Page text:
The restaurant scene is much more competitive today, and the significant downsizing of Ruth's Chris' lunch business (it's now only open on Fridays) is evidence of new networking and entertaining trends. Whether it's a change in how the oilfield industry entertains, the "dress-down" attitude of the local business community, more professionals working from home and easier communication because of technology, networking in Lafayette is moving in new directions. And power lunches at pricey restaurants ' where extravagant meals and liquor can help secure a business relationship ' are no longer at the top of the list.
"Every industry has its own traditions, but I think people today are so busy that they use structured events to see people," says Henry Florsheim, the Lafayette Economic Development Authority's vice president. Florsheim surmises today's business community is under pressure to be more productive during the day.
Jerry Prejean, senior vice president/private banking manager at IberiaBank, says his clientele ' mostly doctors ' rarely commit to lunch meetings. "Their practices are busier, so it actually costs them to breakaway for lunch," says Prejean, who's gotten more creative in his efforts to nurture and secure business.
"We're doing more specialized entertaining," he says. For the Jerry Seinfeld performance in April, for example, the bank hosted a group of clients ' many in the same age group heading down similar career paths ' for a pre-show gathering in the courtyard at CafÃ© Vermilionville, a fine dining restaurant on Pinhook Road. There wasn't much talk of bank business, but it offered clients an opportunity to build new relationships. "They were impressed with the circle of clients that were there," Prejean says.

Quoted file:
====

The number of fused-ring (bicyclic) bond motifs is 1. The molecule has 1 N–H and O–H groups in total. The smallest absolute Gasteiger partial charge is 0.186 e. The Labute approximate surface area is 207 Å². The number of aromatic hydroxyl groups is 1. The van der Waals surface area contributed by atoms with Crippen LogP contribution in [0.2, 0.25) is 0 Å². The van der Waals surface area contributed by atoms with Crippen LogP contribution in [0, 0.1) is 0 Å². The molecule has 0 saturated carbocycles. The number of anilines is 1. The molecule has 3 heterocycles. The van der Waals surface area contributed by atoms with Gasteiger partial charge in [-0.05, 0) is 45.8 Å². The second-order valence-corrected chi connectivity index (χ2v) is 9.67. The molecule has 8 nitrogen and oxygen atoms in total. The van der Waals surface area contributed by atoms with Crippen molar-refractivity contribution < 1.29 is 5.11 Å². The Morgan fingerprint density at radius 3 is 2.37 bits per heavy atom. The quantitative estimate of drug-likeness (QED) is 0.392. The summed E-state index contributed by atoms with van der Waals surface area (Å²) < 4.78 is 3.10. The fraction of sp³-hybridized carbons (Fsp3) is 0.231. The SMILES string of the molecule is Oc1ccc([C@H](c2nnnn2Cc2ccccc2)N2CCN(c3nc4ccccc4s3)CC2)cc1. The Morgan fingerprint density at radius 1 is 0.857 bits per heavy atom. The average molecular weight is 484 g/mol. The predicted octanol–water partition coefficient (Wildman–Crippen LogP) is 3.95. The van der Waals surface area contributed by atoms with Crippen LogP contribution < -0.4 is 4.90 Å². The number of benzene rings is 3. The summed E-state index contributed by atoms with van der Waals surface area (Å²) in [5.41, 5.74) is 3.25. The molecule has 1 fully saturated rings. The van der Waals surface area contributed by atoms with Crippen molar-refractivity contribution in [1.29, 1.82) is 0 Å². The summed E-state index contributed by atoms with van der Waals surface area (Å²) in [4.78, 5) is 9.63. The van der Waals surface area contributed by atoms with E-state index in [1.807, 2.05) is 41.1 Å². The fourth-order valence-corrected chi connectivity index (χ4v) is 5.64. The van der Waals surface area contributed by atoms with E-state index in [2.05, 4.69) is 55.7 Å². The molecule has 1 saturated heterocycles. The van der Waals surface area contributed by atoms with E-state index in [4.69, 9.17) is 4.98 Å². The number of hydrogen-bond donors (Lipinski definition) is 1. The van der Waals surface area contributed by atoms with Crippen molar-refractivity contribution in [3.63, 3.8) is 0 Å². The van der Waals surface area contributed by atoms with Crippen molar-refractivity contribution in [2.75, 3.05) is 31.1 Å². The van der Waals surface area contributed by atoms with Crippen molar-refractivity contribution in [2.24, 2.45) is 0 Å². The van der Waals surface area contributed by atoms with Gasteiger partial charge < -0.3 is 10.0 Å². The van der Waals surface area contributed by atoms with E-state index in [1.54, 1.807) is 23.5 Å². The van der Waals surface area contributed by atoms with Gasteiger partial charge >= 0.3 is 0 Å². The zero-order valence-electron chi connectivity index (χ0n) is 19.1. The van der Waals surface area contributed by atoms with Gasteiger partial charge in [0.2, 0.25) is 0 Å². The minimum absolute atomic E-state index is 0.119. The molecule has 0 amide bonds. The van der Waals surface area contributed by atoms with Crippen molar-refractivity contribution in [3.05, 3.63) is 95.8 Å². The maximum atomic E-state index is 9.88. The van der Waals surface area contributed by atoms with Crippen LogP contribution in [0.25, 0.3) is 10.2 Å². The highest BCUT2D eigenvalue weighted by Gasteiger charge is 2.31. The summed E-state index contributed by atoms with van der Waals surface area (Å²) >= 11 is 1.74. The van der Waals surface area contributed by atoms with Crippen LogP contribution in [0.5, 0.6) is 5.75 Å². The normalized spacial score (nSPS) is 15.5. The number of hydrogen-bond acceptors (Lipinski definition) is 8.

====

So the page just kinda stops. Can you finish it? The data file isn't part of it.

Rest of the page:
Bankers like Prejean may be taking their cue from pharmaceutical representatives who in recent years are turning to group entertainment to connect with doctors and introduce their products. "They are a phenomenal boon to our business," Ruth's Chris General Manager Patrick Fleming says of the drug company reps. "[But] again, that's all dinner."
Such after-hours schmoozing is alive and well, insists Fleming, but the clutter of restaurants in recent years has just made it too easy for people to make other choices for lunch. "They're every place now, and you're going to get more," he says. Competition was the driving factor behind the decision to shutter the lunch business in early July. Metairie-based Ruth's is primarily a dinner concept, and the Lafayette Ruth's was among only a handful of the chain's 39 corporate-owned restaurants that opened for lunch. Others in Louisiana include New Orleans and Metairie, along with Baton Rouge, one of 49 franchised stores. The company does not have plans to stop serving lunch at those stores.
Fleming worked as a landman in Lafayette from 1980-1986, so he knows how oil money flowed back then. Since that time, however, a lot of the white-collar jobs ' and the entertaining budgets ' have moved to Houston.
Fleming expects more restaurants to be dinner-only, saying it's a tough market for higher end eateries to make it during lunch. Outback Steakhouse, Doe's Eat Place (a new steak and tamale restaurant a block from Ruth's that also only opens for lunch on Fridays) and the Bonefish Grill location coming to River Ranch only serve dinner.